Home Haddonfield News Haddonfield resident and health-care worker battles coronavirus

Haddonfield resident and health-care worker battles coronavirus

Rosen family looks to Love Army, power of positivity to aid recovery.


Jon Rosen in happier and healthier times. (Photo credit: Lu Hanessian)

Jon Rosen, Haddonfield resident and health-care worker, is lying in Cooper Hospital in Camden, where he has been battling coronavirus since late April. He’s hooked to a ventilator — a good sign, considering what the course of the infection had required to save his ravaged lungs weeks earlier — and slowly recovering. 

But the friends and family who support Rosen, and who look to the community for help, aren’t trying to turn his tale into typical human interest article award bait. 

“This is not a typical story … this is not a story of someone who’s a victim and deserving of pity while the rest of the world is falling apart,” Rosen family spokesperson Lu Hanessian told the Sun on June 1. 

Hanessian, as well as a swarm of well-wishers, friends and donors, have combined to form a Love Army whose focus is positive thoughts and prayers as Rosen continues his slow recovery process.

Rosen was working as a nurse supervisor at Deptford Center for Rehabilitation and Healthcare, a 240-bed facility located in the eponymous  Gloucester County township. He was infected with COVID-19 in mid-April  and tried to tough it out and wait out his symptoms at home, before being admitted to hospital on April 24. Three days later, he was placed on a ventilator. 

“Jon is a Renaissance guy. He’s a drummer, a musician, an incredible storyteller and he’s been a health-care worker for 30 years,” Hanessian explained. 

“He’s a guy that, prior to this sickness and the fight for his life, is the last guy anyone would imagine could be on a ventilator for the last 30 or more days.” 

What’s more, the family was thrown deeper into crisis mode when Rosen’s  employer decided to cut off his income as he fought for his life on a  ventilator. 

“This happened within the first couple of weeks of Jon being in the ICU, some time in early May,” Hanessian noted. “There is no income from him because of this. June, his wife, who runs her own business, has had to slow down so much, having to take care of business things and home virtually.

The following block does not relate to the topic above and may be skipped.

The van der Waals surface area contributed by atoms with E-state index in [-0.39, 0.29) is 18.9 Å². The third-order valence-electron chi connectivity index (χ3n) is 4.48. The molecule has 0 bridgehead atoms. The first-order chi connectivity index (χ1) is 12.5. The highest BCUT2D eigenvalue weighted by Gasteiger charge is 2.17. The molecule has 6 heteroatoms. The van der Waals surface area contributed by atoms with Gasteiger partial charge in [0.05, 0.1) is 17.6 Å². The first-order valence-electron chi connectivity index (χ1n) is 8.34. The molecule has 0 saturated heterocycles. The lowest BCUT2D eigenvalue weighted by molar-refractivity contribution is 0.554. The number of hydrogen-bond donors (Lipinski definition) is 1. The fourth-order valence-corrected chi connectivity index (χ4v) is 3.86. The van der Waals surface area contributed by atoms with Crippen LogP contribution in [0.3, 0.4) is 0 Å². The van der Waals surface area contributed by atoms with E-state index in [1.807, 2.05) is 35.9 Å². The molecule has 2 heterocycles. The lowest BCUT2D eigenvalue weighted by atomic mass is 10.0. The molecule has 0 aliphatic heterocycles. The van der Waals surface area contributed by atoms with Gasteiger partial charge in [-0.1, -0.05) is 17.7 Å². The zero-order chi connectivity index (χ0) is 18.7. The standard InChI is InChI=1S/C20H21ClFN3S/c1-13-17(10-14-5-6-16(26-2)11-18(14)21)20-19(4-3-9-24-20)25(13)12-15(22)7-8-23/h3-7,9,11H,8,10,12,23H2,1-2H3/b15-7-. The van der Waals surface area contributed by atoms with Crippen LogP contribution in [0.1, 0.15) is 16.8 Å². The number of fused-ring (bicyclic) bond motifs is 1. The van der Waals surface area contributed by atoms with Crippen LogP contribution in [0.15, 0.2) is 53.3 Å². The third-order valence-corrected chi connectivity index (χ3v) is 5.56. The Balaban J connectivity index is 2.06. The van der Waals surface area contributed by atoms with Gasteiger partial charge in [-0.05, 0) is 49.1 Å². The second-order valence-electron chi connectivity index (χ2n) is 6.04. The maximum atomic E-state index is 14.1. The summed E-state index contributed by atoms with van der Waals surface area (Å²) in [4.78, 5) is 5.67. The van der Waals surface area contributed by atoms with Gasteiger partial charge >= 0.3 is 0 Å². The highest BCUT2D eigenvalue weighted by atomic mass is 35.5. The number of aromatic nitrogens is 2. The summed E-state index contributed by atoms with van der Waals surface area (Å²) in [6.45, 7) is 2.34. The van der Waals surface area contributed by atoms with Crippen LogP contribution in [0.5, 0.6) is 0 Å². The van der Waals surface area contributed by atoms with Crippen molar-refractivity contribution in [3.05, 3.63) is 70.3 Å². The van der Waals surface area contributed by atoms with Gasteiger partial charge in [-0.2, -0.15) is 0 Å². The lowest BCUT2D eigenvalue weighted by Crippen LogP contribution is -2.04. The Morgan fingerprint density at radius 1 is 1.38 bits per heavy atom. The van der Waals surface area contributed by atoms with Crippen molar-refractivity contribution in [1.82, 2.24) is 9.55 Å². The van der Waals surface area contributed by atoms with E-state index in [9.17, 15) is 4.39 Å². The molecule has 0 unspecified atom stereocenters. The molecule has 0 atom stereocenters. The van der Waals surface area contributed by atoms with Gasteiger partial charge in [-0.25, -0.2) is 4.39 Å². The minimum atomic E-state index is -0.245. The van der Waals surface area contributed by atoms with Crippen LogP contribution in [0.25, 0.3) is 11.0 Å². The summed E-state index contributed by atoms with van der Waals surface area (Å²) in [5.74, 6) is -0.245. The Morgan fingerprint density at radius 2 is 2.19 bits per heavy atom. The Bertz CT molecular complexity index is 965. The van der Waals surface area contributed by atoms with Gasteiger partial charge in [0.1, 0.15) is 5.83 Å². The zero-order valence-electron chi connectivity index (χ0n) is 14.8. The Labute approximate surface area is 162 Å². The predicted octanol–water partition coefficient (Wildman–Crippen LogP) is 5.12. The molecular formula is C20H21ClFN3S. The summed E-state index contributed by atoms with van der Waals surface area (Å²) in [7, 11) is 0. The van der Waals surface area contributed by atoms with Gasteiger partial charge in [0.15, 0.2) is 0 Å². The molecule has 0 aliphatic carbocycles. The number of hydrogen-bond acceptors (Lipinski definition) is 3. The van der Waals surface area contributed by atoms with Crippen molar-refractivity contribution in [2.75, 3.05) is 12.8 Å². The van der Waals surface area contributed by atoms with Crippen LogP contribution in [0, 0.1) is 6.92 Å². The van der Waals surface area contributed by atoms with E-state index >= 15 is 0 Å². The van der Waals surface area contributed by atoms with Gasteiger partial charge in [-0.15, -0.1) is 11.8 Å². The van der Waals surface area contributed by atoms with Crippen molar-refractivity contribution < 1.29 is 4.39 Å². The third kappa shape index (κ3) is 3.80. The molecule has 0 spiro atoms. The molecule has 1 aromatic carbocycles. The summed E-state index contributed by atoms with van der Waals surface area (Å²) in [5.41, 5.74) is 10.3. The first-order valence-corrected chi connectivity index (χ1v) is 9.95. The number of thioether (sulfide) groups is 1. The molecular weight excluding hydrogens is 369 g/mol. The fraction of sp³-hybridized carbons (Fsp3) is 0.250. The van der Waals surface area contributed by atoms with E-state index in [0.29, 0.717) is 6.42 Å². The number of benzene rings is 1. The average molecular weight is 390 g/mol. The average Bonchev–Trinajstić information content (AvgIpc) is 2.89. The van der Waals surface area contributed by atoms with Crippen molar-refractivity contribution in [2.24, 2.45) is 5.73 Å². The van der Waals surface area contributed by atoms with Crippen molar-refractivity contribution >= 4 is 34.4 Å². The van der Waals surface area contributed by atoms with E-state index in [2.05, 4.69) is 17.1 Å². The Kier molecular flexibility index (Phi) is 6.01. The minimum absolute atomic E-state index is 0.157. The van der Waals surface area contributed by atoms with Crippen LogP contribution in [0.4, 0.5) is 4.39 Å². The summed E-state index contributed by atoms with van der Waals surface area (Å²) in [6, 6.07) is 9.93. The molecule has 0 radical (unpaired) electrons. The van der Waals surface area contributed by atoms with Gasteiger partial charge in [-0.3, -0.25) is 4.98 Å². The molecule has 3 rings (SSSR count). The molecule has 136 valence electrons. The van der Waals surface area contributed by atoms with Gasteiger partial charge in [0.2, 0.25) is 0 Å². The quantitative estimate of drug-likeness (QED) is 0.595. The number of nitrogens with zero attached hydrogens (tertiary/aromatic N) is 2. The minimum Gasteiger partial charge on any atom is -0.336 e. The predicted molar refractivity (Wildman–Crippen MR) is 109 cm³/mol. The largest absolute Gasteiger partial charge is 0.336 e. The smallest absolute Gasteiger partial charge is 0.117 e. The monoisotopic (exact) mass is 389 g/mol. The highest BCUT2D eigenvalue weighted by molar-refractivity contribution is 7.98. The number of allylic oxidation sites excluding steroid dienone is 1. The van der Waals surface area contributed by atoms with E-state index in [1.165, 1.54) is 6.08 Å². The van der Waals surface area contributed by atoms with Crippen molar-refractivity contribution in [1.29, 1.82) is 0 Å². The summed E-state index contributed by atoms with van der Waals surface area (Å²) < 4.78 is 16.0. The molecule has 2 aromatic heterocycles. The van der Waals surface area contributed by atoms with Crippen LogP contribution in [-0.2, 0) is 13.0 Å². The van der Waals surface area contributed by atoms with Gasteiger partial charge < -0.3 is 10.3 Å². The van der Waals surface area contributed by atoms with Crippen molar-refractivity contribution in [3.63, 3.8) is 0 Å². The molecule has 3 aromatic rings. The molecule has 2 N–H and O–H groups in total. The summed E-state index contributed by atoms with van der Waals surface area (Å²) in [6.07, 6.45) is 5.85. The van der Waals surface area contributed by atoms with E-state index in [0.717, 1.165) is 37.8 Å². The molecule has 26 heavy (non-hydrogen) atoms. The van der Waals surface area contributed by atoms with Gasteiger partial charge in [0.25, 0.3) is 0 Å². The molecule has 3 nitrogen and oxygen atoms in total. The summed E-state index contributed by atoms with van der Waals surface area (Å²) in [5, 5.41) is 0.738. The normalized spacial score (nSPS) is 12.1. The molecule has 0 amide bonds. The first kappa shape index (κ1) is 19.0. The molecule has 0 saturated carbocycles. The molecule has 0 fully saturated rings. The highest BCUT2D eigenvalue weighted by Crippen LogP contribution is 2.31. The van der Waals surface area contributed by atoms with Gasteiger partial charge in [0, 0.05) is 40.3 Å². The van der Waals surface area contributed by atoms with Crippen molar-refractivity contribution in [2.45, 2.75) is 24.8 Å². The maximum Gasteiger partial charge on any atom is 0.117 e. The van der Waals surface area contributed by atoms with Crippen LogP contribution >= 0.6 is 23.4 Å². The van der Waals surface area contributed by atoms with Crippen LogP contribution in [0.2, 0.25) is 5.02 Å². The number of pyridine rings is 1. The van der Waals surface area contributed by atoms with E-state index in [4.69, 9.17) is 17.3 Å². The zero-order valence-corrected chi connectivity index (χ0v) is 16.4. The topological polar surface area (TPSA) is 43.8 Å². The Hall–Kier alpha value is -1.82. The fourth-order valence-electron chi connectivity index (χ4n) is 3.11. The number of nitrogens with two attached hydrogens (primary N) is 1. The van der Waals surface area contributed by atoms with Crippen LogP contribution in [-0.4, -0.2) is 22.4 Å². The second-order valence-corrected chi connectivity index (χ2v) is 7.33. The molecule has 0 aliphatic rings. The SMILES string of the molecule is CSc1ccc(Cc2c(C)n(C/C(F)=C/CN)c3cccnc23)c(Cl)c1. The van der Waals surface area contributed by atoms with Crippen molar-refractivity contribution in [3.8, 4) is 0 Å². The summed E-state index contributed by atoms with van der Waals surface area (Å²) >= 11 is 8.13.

“So, we established the GoFundMe page for them. But June is someone who is not comfortable receiving; she likes to give. We built this Love Army  and have galvanized folks and have done outreach in the community,” Hanessian added.

Hanessian revealed that in the worst period of his illness, Rosen had to be placed on an ECMO (extracorporeal membrane oxygenation) machine — a device that acts like an external lung — for a three-week period before being taken off the last week of May, and is doing better, day by day, solely on the ventilator. 

“Doctors said he has climbed the mountain and now he’s coming down the other side,” Hanessian stated. 

Once the reality of Jon’s illness hit, June’s friends rallied. And even as Jon was placed on the ventilator, and later the ECMO, his wife wanted all concerned parties to keep speaking and thinking positively. Now that Jon’s health is improving, June doesn’t want those positive vibes to stop. 

“June is a force for good in this world,” Hanessian offered. “She is a positivity magnet. She believes in the power of positive thinking and of positive words to heal, the power of focusing attention and energy on what you want to bring about.”

Though trying her best to let others act on her behalf, June offered up a sentiment appropriate beyond her own situation. 

“The world needs good news, good neighbors and good friends in this nightmare,” she said in a statement sent to the Sun. “A Love Army is not just what Jon needs or I need, but what the whole world needs.”

In recent days, doctors said Rosen’s lungs look like they’re starting to clear. After a month of worry, June is crying tears of gratitude. Those involved in Rosen’s continuing care said this was a good sign, as tears of gratitude outweigh tears of sorrow. 

“And so we’re breathing symbolically for Jon. We’re breathing to stay focused. We’re hoping hour by hour and day by day that he recovers and comes home quickly,” Hanessian concluded.

The family has set up a GoFundMe site that can be reached at: https://www.gofundme.com/f/jonathan-rosen-healthcare-hero-fund


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